United Parcel Service, the world's largest package delivery company, said Friday it is still in talks to acquire TNT Express even though the Dutch package delivery company rejected a $6.43 billion bid.
UPS said there is no guarantee that they will reach middle ground and make a deal. If UPS were to successfully buy TNT, it would significantly expand its business in Europe. The deal would be UPS' biggest ever. It also would be the biggest acquisition of European company by a U.S. corporation in six months _ since Hewlett-Packard Co. offered $10 billion to buy business software maker Autonomy Corp, according to Dealogic. Ongoing economic turmoil there has slowed acquisition activity, but it's also made battered companies more appealing.
UPS has said that while recession concerns reign in Europe, it's still seeing steady growth in its business there. It says growth may flatten in Europe this year amid debt concerns and continued economic struggles.
The TNT bid works out to euro9, or about $11.84, per share. That's based on TNT's 534.2 million outstanding shares. TNT's American depositary shares soared 56 percent to $12.57. UPS shares closed unchanged at $76.76, within pennies of a 12-month high.
TNT, Europe's second-largest express delivery company, said Friday that its supervisory and executive boards carefully considered the proposal from UPS Inc., which is based in Atlanta. Both companies confirmed they are still talking about other possible outcomes.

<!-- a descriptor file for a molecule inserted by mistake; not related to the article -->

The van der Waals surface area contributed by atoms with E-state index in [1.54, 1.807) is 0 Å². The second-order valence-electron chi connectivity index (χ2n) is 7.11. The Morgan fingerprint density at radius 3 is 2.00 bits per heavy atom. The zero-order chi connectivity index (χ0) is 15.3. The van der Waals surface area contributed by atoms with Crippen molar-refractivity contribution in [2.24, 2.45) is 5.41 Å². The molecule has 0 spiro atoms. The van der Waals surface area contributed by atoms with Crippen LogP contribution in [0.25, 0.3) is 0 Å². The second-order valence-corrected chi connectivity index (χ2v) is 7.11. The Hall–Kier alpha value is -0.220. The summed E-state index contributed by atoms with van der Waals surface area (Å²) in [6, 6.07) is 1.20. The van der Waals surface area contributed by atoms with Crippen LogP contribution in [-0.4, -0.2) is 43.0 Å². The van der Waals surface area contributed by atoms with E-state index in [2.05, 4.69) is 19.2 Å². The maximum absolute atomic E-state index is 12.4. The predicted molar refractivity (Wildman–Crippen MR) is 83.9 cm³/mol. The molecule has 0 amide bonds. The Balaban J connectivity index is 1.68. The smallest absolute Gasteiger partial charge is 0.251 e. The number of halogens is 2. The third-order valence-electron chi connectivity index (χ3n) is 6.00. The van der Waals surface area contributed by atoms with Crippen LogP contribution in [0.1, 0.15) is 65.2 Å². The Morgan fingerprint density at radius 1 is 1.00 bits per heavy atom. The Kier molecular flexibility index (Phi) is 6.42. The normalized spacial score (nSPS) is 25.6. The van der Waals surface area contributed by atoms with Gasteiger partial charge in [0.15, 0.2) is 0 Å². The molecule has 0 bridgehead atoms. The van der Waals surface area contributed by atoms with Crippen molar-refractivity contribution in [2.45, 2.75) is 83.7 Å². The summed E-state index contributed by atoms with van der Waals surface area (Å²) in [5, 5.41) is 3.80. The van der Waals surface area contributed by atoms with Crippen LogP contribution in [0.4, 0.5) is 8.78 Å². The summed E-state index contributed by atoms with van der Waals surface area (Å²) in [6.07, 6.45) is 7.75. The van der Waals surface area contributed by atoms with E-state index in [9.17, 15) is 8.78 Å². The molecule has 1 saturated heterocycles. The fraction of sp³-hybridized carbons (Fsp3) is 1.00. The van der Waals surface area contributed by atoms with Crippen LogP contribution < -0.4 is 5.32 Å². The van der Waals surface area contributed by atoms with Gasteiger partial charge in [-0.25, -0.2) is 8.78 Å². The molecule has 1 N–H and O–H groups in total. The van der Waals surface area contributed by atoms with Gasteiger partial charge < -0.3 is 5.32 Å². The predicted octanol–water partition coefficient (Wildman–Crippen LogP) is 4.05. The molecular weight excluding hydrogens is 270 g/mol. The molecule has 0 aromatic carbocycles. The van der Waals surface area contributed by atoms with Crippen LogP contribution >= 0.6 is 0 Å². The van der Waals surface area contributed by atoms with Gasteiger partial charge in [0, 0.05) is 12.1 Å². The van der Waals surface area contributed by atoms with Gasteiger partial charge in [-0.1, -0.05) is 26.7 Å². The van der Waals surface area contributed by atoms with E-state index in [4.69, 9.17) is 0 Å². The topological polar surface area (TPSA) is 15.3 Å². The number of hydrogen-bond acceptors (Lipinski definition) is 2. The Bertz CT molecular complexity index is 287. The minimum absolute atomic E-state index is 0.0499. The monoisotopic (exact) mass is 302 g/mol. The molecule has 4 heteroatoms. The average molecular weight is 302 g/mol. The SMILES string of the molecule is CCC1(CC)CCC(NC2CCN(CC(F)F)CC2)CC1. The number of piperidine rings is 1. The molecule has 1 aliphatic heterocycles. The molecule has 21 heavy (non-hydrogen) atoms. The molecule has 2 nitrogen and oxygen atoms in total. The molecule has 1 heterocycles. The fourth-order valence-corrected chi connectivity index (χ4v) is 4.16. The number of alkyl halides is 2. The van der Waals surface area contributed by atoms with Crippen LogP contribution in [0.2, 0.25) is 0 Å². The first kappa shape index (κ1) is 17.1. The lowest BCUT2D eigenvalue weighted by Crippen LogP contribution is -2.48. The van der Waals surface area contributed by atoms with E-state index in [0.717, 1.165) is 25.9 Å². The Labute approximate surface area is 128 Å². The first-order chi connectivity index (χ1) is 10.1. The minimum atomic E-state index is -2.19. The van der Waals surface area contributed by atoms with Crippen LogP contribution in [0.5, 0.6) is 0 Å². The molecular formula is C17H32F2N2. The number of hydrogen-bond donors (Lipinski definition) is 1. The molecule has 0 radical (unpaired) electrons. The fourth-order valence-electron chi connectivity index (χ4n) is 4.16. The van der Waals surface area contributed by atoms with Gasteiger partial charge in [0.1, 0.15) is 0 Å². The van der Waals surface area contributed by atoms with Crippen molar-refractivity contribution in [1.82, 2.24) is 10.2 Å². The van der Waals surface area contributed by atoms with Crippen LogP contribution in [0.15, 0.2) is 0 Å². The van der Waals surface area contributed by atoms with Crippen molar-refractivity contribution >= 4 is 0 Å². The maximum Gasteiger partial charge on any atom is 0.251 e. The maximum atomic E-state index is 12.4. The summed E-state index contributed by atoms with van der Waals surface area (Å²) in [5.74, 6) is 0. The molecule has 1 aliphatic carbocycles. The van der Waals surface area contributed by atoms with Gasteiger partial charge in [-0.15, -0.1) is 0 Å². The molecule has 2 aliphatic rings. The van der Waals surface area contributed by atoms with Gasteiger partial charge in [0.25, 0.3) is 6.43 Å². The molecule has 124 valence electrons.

UPS has made a couple of smaller acquisitions to bolster its operations in Europe over the last several months. In December, it said it will buy Pieffe Group, an Italian company that specializes in shipping and storing pharmaceutical products. Last week it announced the purchase of a small Belgian e-commerce company, Kiala.
Standard & Poor's said it was placing its UPS ratings on negative CreditWatch, noting that the company has not provided any details on how it would finance the purchase. "If the transaction goes forward, UPS' credit metrics could deteriorate to a level that would no longer support our current ratings," which include a "AA-" corporate credit rating, the ratings agency said. That's three notches below S&P's top "AAA" investment-grade rating.
TNT, which is based in Amsterdam, has been seen as a takeover target of either UPS or smaller rival FedEx Corp. for some time. Deutsche Bank analyst Justin Yagerman said in a note to clients Friday that he doesn't expect FedEx will go after TNT, preferring instead to continue its plan of acquiring smaller companies in Europe. A FedEx spokesman said the company doesn't comment on corporate development matters.
Last month, TNT detailed plans to split its express and mail businesses and said its CEO will step down after that separation is complete. That's expected sometime next year.
The company's express operations are growing, but its mail business is struggling with lower volume and disputes over layoffs. In November, it reported third-quarter net profit fell by more than half to euro5 million, reflecting weak margins in its European businesses and losses at its operations in high-growth emerging markets.
Shareholders are set to vote on the separation in May.
TNT was split from Dutch mail company PostNL NV in May of last year.